Bon voyage, Mark!

27 May 2002

Star man: UCT alumnus, IT multi-millionaire and soon-to-be First African in Space, Mark Shuttleworth, will launch on April 26, 2002, as part of the Russian Soyuz crew bound for the International Space Station, a 10-day journey. (Photo courtesy of First African in Space website.)

TEN, NINE eight, seven, six – This week all eyes will be on UCT alumnus and IT billionaire Mark Shuttleworth, dubbed the "Afro-astronaut", as he begins his 10-day space sojourn after lift-off on Thursday (April 25, 2002), all going according to plan.

Shuttleworth will become the first African in space, a phrase that has given rise to the First African in Space website ( that has tracked his cosmonaut's training schedule, progress and experiences at Star City near Moscow as he has prepared to journey to the International Space Station (ISS) as part of the Soyuz crew.

The intrepid entrepreneur has undergone some gruelling training during the past three months. Once the Soyuz crew members had finished studying the systems of the capsule in detail, they began a series of integrated simulation training runs. These involved detailed simulations of various procedures in the launch, orbital flight, docking at the ISS, undocking and the re-entry phases of the flight. According to the First African in Space website, the design of the Soyuz rocket and capsule, mainstay of the Russian manned programme, has operated virtually unaltered for 40 years! "To this day it operates without a modern computer on board." (And you thought you had a fear of flying!)

According to the website, the ISS is the first space station to have been built as an international collaboration involving 16 countries, the lead partners being the US and Russia, both of whom have manned launch capability. Shuttleworth is a member of the third Soyuz rotation crew that will ensure there is a new "lifeboat" attached to the station. He will fly the new lifeboat Soyuz to the ISS and return in the old one that is nearing the end of its certified flight time in space.

As the pace has increased, so too has it for the two UCT PhD exercise physiology students from the Human Biology Department, Lara Keytel and Karen Sharwood, who have designed several experiments for Shuttleworth to conduct during his flight. Both have been intimately involved in his programme for the past five months, travelling between Cape Town and Moscow.

Sharwood is in charge of monitoring Shuttleworth's health and fitness during pre-flight preparations and is the main investigator in the cardiovascular control experiment he will conduct in space. Latterly Shuttleworth has been undergoing the "intensive phase" of an eccentric muscle training programme to prevent muscle tears when the crew re-enter the atmosphere (there is no muscle loading in space).

Keytel is conducting research into the effect of micro gravity on the measurement of 24-hour energy expenditure, using the techniques of heart-rate monitoring and Doubly Labelled Water. Both scientists have been hard at work with the Department of Human Biology and Body IQ to set up a website that will show the results of their research.

Living and working with Shuttleworth has been a unique experience, says Keytel. She has been conducting her study in collaboration with the University of Maastricht in Holland, leaders in the technique of Doubly Labelled Water (this water, which Shuttleworth drinks, contains an isotope which allows Keytel to measure his energy expenditure).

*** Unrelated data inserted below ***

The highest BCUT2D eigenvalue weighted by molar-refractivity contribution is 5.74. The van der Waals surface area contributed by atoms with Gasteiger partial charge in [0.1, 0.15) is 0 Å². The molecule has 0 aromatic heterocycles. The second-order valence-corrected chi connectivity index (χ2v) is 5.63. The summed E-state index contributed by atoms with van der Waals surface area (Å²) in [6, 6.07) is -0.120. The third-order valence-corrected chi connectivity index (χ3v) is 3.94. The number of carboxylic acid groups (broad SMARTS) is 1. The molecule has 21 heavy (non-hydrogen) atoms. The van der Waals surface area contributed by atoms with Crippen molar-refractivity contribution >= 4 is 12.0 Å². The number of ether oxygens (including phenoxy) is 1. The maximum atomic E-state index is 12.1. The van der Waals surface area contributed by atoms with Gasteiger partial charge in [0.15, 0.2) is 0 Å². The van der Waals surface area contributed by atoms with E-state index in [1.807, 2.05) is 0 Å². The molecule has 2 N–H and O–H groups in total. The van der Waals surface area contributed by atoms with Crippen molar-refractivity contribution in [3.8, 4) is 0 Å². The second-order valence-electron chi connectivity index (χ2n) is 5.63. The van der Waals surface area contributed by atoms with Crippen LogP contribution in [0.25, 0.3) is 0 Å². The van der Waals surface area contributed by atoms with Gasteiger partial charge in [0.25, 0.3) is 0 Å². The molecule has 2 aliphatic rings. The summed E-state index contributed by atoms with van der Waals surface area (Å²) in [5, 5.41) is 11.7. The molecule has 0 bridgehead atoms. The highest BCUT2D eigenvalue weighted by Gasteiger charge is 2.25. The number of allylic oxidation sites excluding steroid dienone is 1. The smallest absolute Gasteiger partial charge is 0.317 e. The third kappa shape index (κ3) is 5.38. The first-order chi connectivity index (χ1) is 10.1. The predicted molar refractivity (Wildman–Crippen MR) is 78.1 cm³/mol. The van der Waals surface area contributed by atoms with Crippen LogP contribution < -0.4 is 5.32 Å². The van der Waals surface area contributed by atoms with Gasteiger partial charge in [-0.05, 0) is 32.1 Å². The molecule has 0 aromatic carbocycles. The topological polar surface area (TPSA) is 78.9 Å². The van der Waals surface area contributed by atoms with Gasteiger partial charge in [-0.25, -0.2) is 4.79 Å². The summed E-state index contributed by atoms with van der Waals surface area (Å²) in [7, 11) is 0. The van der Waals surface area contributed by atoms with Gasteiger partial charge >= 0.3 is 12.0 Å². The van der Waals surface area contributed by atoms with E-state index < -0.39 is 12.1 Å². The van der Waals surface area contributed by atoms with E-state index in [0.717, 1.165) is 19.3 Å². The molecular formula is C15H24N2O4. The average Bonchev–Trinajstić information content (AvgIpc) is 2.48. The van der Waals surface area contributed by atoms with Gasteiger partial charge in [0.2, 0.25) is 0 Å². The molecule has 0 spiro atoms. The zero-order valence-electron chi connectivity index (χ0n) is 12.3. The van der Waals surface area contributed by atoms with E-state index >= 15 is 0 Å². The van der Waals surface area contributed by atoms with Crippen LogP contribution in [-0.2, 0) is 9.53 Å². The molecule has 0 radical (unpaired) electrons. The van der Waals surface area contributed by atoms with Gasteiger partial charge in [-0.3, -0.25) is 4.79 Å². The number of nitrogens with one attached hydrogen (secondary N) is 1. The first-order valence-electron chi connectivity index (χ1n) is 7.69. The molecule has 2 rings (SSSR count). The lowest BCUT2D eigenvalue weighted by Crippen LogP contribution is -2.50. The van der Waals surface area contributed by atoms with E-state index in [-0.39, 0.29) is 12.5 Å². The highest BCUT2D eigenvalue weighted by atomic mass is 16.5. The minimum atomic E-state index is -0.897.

Travelling with a portable gas analyser, all the callipers and equipment for her experiments as well as a treadmill and the very expensive Doubly Labelled Water samples (two 150 ml bottles, at about R18 000 each!), has been particularly stressful. "I have been travelling between these cities looking like a portable science laboratory!" she quipped.

For 10 days, Keytel spent every meal with Shuttleworth, documenting his food and calorie intake for her energy expenditure experiment. "He eats a lot of stir fry and pasta," she commented. For five days she collected his saliva on dental swabs for analysis in the laboratory.

According to Keytel, Shuttleworth is an impressive but normal "oke". "He's going about everything in the right way," she said. "He really wants to do this, but he's enjoying the experience. He's subjected to new experiences all the time, but maintains his sense of humour."

The experience has given both scientists a fascinating glimpse into the world of space travel. "We've met some legendary scientists, like Professor Legenov, who ran the laboratory when Yuri Gagarin became the first man in space. He's a living legend and is still running the laboratory at the age of 84!" said Keytel.

Though the UCT scientists have been boarding at Prophy II at Star City (Shuttleworth has been at Prophy I with the other cosmonauts), they will be based at mission control for the duration of the flight, which launches from Baikonur near Kazakhstan on April 25.

Once Shuttleworth returns to earth, Keytel will complete her sample preparation and return to South Africa, to prepare for the International Sailing Federation World Championships in Marseilles in July, and write up her PhD! Sharwood will remain in Russia for another two weeks to complete her post-testing, which will ascertain how much muscle strength Shuttleworth will have lost during the flight.

No pain, no gain. UCT PhD student Karen Sharwood checks Shuttleworth's performance as he prepares to become the first African in Space later this week. (Photo courtesy of First African in Space website.)

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